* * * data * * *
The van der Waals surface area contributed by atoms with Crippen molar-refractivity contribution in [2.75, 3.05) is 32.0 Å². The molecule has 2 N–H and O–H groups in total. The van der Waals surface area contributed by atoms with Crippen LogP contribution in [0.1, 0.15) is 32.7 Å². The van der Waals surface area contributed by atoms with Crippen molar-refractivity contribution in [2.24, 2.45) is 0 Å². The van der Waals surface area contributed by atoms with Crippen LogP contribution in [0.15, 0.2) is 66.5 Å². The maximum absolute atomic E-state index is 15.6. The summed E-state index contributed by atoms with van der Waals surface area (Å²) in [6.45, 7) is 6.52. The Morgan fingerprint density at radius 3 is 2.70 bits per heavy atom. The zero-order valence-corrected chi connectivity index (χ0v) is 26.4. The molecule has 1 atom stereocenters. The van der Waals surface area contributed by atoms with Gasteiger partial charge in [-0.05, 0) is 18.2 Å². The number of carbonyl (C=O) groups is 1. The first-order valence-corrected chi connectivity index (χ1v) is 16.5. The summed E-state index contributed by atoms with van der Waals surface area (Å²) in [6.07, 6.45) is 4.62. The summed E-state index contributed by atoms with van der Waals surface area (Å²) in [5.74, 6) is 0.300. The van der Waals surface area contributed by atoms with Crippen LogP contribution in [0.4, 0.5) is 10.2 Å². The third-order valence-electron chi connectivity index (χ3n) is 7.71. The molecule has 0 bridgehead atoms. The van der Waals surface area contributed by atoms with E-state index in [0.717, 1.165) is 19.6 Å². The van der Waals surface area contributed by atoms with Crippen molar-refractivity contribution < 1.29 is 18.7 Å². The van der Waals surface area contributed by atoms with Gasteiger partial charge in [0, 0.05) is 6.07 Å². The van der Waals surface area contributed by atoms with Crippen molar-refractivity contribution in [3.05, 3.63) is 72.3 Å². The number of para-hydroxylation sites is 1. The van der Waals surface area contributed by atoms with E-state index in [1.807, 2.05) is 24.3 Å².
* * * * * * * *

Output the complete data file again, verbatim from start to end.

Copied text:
The van der Waals surface area contributed by atoms with Crippen molar-refractivity contribution in [2.75, 3.05) is 32.0 Å². The molecule has 2 N–H and O–H groups in total. The van der Waals surface area contributed by atoms with Crippen LogP contribution in [0.1, 0.15) is 32.7 Å². The van der Waals surface area contributed by atoms with Crippen molar-refractivity contribution in [2.24, 2.45) is 0 Å². The van der Waals surface area contributed by atoms with Crippen LogP contribution in [0.15, 0.2) is 66.5 Å². The maximum absolute atomic E-state index is 15.6. The summed E-state index contributed by atoms with van der Waals surface area (Å²) in [6.45, 7) is 6.52. The Morgan fingerprint density at radius 3 is 2.70 bits per heavy atom. The zero-order valence-corrected chi connectivity index (χ0v) is 26.4. The molecule has 1 atom stereocenters. The van der Waals surface area contributed by atoms with Gasteiger partial charge in [-0.05, 0) is 18.2 Å². The number of carbonyl (C=O) groups is 1. The first-order valence-corrected chi connectivity index (χ1v) is 16.5. The summed E-state index contributed by atoms with van der Waals surface area (Å²) in [6.07, 6.45) is 4.62. The summed E-state index contributed by atoms with van der Waals surface area (Å²) in [5.74, 6) is 0.300. The van der Waals surface area contributed by atoms with Crippen LogP contribution in [0.4, 0.5) is 10.2 Å². The third-order valence-electron chi connectivity index (χ3n) is 7.71. The molecule has 0 bridgehead atoms. The van der Waals surface area contributed by atoms with E-state index in [0.717, 1.165) is 19.6 Å². The van der Waals surface area contributed by atoms with Crippen molar-refractivity contribution < 1.29 is 18.7 Å². The van der Waals surface area contributed by atoms with Gasteiger partial charge in [0, 0.05) is 6.07 Å². The van der Waals surface area contributed by atoms with Crippen molar-refractivity contribution in [3.05, 3.63) is 72.3 Å². The number of para-hydroxylation sites is 1. The van der Waals surface area contributed by atoms with E-state index in [1.807, 2.05) is 24.3 Å².